Mr Davey said: ‘Pumping raw sewage into our treasured rivers and lakes leaves a bad taste in the mouth, particularly when these companies are raking in millions of pounds in profits. It stinks.

‘Water companies need to clean up after their mess. Why should taxpayers be left to foot the bill for water companies who have shown utter disregard for our local environments?’

Yesterday Environment Secretary George Eustice said the Government was introducing changes to the Environment Bill that would ‘mirror’ calls by the Duke of Wellington for water companies to have a legal duty to ‘progressively reduce’ the amount of sewage they dump each year.

Critics argue that it doesn’t require water companies or other entities to act quickly and allow dumping to go on for years.

Mr Eustice told Times Radio: ‘It does everything the Duke of Wellington’s amendment did, and so he recognised that this is a challenge that you wouldn’t solve overnight because the cost of removing all of these storm overflows could be up to £600 billion.

‘But that’s not to say we shouldn’t significantly reduce their use, and since the 1960s most houses’ surface water drainage has been on a different drainage system to the foul water sewage system, but often they’ve ended up being pumped back into the sewer further down the line.’

But Jolyon Maugham, director of the Good Law Project, labelled the amendment a ‘political ruse’.

He said: ‘If I was a water company and every year I reduced the amount of sewage I dumped by 1/10,000th I would be making a ‘progressive reduction’ but I could carry on dumping s*** for 10,000 years.’

In its entirety, the Bill seeks to codify environmental principles into UK law after Brexit.

It is currently in the parliamentary stage known as ‘ping-pong’, where a piece of legislation moves between the Commons and Lords until agreement can be reached.


The Duke of Wellington introduced the amendment in the House of Lords. This would have forced the Government and water companies to “take all reasonable measures” to stop the overflows of the combined sewers. These leak untreated wastewater into the rivers and seas. 

Royston Smith of the Conservative Party, who opposed the amendment to the Southern Daily Echo, said that although no one wanted sewage in their rivers, it was impossible to change an outdated system. 

“Things such as illegal sewage disposal, that’s another thing. But there comes a point when the system can’t handle significant rainfall or flooding and will overflow into rivers.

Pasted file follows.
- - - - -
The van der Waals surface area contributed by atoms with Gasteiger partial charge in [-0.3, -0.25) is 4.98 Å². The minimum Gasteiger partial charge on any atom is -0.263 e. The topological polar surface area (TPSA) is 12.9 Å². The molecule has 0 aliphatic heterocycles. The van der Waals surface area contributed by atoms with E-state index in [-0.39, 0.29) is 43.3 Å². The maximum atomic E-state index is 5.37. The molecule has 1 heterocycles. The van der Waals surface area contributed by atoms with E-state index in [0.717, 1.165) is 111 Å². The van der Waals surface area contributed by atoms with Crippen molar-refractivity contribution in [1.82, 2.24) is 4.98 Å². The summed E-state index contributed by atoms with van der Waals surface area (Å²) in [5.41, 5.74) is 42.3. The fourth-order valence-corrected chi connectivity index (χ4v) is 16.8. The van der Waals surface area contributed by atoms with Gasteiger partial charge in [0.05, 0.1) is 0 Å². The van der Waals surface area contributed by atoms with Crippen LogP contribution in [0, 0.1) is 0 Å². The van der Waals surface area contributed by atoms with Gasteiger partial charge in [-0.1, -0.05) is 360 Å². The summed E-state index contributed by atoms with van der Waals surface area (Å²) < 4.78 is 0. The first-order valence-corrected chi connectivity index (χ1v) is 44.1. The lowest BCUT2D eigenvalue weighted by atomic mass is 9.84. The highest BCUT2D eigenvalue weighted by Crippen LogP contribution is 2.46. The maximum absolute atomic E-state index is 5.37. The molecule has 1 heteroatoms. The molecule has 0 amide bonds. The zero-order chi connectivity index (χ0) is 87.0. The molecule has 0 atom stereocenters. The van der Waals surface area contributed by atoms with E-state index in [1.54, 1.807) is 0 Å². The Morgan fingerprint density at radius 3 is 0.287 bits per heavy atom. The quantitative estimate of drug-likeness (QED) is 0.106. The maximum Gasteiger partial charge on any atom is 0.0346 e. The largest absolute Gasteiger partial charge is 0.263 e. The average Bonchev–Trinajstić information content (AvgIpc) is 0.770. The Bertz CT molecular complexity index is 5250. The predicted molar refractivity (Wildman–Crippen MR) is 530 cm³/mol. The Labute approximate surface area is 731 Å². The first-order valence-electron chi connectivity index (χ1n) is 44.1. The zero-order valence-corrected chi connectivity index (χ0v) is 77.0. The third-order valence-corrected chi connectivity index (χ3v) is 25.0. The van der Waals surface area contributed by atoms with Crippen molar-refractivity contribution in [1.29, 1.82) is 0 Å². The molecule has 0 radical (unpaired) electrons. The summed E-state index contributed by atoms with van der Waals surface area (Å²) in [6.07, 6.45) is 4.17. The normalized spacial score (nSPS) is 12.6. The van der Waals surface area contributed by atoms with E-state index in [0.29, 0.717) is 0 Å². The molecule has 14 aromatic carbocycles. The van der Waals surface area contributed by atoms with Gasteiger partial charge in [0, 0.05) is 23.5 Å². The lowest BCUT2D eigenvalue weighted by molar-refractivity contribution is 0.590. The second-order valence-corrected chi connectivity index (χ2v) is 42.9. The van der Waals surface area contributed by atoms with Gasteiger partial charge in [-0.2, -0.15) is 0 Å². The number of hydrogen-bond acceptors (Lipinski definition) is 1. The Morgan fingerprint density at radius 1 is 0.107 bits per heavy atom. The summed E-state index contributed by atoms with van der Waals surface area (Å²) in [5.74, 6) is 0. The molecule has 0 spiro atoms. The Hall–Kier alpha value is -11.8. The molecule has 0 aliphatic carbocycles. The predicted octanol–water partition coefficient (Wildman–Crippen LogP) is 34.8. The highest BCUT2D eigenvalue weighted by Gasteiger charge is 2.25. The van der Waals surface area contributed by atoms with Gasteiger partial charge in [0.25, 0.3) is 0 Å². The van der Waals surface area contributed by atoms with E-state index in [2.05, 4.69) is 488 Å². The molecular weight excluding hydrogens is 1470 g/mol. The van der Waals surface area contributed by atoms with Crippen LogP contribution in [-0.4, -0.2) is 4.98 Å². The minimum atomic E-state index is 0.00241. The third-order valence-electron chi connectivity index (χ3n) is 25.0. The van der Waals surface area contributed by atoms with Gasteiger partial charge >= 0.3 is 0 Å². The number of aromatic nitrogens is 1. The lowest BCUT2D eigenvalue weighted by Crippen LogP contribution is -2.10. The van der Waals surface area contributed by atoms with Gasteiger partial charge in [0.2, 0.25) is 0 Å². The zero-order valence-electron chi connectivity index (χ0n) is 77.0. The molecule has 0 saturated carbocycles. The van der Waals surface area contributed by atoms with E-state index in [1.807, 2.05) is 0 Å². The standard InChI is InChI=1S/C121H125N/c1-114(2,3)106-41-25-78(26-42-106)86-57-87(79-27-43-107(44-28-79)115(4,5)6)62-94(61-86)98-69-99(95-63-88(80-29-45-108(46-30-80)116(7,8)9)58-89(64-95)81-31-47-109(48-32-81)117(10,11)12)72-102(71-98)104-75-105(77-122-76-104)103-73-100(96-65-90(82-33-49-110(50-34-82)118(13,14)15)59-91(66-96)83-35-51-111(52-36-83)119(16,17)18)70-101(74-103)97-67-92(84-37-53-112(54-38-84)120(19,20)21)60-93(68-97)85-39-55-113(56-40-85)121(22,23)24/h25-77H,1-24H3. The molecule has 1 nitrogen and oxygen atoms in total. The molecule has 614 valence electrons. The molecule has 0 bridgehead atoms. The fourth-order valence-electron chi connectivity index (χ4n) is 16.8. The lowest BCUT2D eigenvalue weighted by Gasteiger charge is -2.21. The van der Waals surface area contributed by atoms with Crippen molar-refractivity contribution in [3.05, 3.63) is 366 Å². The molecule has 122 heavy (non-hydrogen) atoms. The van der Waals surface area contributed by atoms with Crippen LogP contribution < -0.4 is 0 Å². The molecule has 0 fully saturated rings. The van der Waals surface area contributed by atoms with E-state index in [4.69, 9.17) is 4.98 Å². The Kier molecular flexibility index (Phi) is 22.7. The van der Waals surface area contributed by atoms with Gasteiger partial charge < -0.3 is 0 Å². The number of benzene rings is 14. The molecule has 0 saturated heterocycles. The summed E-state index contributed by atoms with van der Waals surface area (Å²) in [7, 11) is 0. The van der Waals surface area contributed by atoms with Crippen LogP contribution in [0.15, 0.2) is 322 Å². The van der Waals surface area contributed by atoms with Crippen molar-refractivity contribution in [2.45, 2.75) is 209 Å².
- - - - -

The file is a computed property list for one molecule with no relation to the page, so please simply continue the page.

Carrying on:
Fay Jones was a Tory member of parliament and said to BBC Politics Live that he did not think this was an urgent issue. However, the problem was that the amendment was completely uncosted. It had no idea how the Victorian sewage system would be constructed across the country. Who was going the pay?

Hugo Tagholm (chief executive, Surfers Against Sewage) said that it was shocking that the government had recommended that MPs rejected progressive and ambitious amendments to protect water, air, and nature.

“Why would they not want water companies to be legally bound to respect our oceans and rivers with no sewage? It is hard to believe and does not show a willingness to become the best government. 

“It is time to think bigger and for law that puts protected nature back in public ownership, rather than allowing shareholder interests to destroy it.” 

He stated that a record number of people use our lakes, rivers and beaches for their well-being and health. Wild swimming, surfing, stand-up paddle boarding and much more – our blue spaces have never been a more important public amenity. But sewage, agricultural and human pollution continue to plague UK rivers and oceans. 

“Only 14% of England’s rivers meet the criteria for ‘Good Ecological Condition’. The UK ranks last among 30 European countries in terms of coastal water quality, even though it invested in the 1990s. Water companies have pumped raw wastewater into England’s waterways for over 3.1 million hours in 2020. 

MPs were warned in April that water companies dumped raw sewage into streams for over three million hours while making billions to shareholders.

According to the environmental audit committee, the Mogden treatment facility sent in the Thames the equivalent of 400 Olympic swimming pool-sized effluents over two days last fall.

Although sewage can only be discharged during heavy rain periods, Sharkey informed MPs that the River Chess, Chesham and Buckinghamshire plants were ‘discharging sewage continuously for 35 days’.

Peter Hammond was a retired professor of computational biology from University College London. His analysis of sewage treatment work revealed that 160 permits had been revoked by the EA in order to permit sewage discharges.

According to him, the Watchdog had only been able to prosecute 174 illegal discharge cases in the past decade.

Hammond explained to MPs that his research revealed that many treatment facilities do not maintain a minimal rate of wastewater treatment after spilling. Many illegal spillages were not reported by the EA.

“My research revealed 160 permits were violated in 2020,” said a researcher. I believe they are in order of magnitude that I think is 10 times more … than the agency have identified.’

According to the EA, there were 403.171 sewage spillages into England’s rivers or seas due to storm overflows. The EA also stated that more than 3 million hours were accounted for by sewage spillages.

While overspills caused by rain do not attract fines, in July, Southern Water was fined a record £90 million for dumping sewage off the south coast of England between 2010 and 2015.